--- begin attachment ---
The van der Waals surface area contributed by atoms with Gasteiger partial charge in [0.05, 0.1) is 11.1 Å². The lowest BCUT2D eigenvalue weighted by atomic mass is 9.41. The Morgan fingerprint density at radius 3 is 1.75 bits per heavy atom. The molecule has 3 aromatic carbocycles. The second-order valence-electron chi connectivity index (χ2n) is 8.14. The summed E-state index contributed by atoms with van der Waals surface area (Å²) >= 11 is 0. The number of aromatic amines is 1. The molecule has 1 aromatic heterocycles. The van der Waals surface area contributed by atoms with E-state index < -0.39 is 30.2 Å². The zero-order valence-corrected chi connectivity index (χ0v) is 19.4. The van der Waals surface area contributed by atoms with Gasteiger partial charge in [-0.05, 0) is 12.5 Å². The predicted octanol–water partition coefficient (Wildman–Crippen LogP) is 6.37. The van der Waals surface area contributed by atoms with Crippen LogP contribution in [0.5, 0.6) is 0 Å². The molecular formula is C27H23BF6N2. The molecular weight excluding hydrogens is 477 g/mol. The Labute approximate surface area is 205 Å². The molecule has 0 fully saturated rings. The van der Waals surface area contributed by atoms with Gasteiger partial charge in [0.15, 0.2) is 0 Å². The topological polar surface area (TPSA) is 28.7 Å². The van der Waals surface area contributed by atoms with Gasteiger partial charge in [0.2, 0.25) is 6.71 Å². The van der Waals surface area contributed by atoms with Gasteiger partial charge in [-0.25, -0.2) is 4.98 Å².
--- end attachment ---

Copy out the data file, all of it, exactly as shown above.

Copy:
The van der Waals surface area contributed by atoms with Gasteiger partial charge in [0.05, 0.1) is 11.1 Å². The lowest BCUT2D eigenvalue weighted by atomic mass is 9.41. The Morgan fingerprint density at radius 3 is 1.75 bits per heavy atom. The molecule has 3 aromatic carbocycles. The second-order valence-electron chi connectivity index (χ2n) is 8.14. The summed E-state index contributed by atoms with van der Waals surface area (Å²) >= 11 is 0. The number of aromatic amines is 1. The molecule has 1 aromatic heterocycles. The van der Waals surface area contributed by atoms with E-state index < -0.39 is 30.2 Å². The zero-order valence-corrected chi connectivity index (χ0v) is 19.4. The van der Waals surface area contributed by atoms with Gasteiger partial charge in [-0.05, 0) is 12.5 Å². The predicted octanol–water partition coefficient (Wildman–Crippen LogP) is 6.37. The van der Waals surface area contributed by atoms with Crippen LogP contribution in [0.5, 0.6) is 0 Å². The molecular formula is C27H23BF6N2. The molecular weight excluding hydrogens is 477 g/mol. The Labute approximate surface area is 205 Å². The molecule has 0 fully saturated rings. The van der Waals surface area contributed by atoms with Gasteiger partial charge in [0.15, 0.2) is 0 Å². The topological polar surface area (TPSA) is 28.7 Å². The van der Waals surface area contributed by atoms with Gasteiger partial charge in [0.2, 0.25) is 6.71 Å². The van der Waals surface area contributed by atoms with Gasteiger partial charge in [-0.25, -0.2) is 4.98 Å².